Many of my reviewer friends though did enjoy the film, so I'm not going to say don't see it. Just don't go along expecting the freshness and laughs we enjoyed in the first Lego film. We were all agreed upon that.
In the irreverent spirit of fun that made "The LEGO (R) Movie" a worldwide phenomenon, the self-described leading man of that ensemble - LEGO Batman - stars in his own big-screen adventure: "The LEGO (R) Batman Movie." But there are big changes brewing in Gotham, and if he wants to save the city from The Joker's hostile takeover, Batman may have to drop the lone vigilante thing, try to work with others and maybe, just maybe, learn to lighten up.
SMURFS: THE LOST VILLAGE Opened March 30
Not reviewed but I'm presuming if you enjoyed the first couple, you will enjoy this. Probably one for the littlies.
In this fully animated, all-new take on the Smurfs, a mysterious map sets Smurfette and her best friends Brainy, Clumsy and Hefty on an exciting and thrilling race through the Forbidden Forest filled with magical creatures to find a mysterious lost village before the evil wizard Gargamel does. Embarking on a rollercoaster journey full of action and danger, the Smurfs are on a course that leads to the discovery of the biggest secret in Smurf history!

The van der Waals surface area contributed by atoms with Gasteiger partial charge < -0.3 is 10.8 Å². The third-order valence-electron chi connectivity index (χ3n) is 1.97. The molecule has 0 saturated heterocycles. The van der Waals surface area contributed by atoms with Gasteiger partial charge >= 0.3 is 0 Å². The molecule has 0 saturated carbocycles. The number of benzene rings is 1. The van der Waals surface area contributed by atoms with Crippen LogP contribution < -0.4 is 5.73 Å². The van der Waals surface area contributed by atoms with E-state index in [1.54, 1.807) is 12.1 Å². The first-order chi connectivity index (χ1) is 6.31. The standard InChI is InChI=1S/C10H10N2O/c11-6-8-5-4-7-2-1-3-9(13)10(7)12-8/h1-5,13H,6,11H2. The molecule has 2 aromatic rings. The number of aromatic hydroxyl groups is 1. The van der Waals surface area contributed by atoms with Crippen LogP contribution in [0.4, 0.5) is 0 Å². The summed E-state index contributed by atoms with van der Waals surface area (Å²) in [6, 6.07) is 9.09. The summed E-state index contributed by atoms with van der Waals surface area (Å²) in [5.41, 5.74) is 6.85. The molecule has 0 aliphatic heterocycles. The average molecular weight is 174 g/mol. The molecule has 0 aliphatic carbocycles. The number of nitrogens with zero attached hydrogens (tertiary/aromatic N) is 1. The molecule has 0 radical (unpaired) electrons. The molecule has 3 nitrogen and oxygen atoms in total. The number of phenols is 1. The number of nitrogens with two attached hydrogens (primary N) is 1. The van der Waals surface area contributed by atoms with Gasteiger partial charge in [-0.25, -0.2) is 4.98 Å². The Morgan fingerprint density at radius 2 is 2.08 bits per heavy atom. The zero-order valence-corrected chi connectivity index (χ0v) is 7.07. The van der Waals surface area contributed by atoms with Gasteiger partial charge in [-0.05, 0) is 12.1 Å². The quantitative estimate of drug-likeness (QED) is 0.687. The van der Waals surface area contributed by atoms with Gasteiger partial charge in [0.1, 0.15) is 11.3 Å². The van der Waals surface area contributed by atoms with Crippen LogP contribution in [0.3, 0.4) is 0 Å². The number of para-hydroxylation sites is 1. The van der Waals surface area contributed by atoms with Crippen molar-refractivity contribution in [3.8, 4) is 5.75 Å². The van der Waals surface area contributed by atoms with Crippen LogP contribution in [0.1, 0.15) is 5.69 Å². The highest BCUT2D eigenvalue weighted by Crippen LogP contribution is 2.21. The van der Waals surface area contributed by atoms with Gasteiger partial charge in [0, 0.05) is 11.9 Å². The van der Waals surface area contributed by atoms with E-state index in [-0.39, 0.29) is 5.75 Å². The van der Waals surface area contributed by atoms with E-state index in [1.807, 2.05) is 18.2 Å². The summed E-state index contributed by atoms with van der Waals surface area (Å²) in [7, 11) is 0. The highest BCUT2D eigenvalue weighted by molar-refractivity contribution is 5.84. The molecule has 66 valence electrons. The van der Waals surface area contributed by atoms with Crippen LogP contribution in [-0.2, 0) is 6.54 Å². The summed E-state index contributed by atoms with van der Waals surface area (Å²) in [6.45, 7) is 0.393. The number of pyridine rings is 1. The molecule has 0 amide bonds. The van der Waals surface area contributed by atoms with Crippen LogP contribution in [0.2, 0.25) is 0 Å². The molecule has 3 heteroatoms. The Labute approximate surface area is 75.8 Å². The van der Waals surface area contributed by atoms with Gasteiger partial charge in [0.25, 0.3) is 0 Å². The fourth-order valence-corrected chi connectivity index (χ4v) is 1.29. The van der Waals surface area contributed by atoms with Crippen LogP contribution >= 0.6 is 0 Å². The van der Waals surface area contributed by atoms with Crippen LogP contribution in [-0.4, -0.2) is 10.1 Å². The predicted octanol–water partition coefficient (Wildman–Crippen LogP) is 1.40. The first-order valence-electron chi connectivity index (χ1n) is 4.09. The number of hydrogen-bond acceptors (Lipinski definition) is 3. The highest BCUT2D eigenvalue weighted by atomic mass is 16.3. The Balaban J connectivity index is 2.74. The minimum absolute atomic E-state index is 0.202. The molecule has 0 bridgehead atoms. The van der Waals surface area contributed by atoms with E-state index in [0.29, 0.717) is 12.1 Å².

LAND OF MINE ✪✪✪½ Opened March 30
Land of Mine was first show in Perth at the Scandinavian Film Festival last year and our local wonderful alternative cinemas Luna brought the film back for its own run. This is another untold story from WW2 and of course it is grim and heartbreaking.
It's beautifully styled and the teenage actors are just incredible and this is a polished cinematic offering as we usually find with the Danish films.
In some parts I feel the narrative slowed and there was a shade of repetitiveness. However, if you are a fan of these historic dramas you will enjoy. Just know that if you are a parent of teenage children, the story and what happens to these poor boys might distress you. My boys are about the same age as the children portrayed and so my mind kept straying to them. I don't particularly enjoy this type of cinematic experience because it's far too easy to feel the emotions of a mother for these children.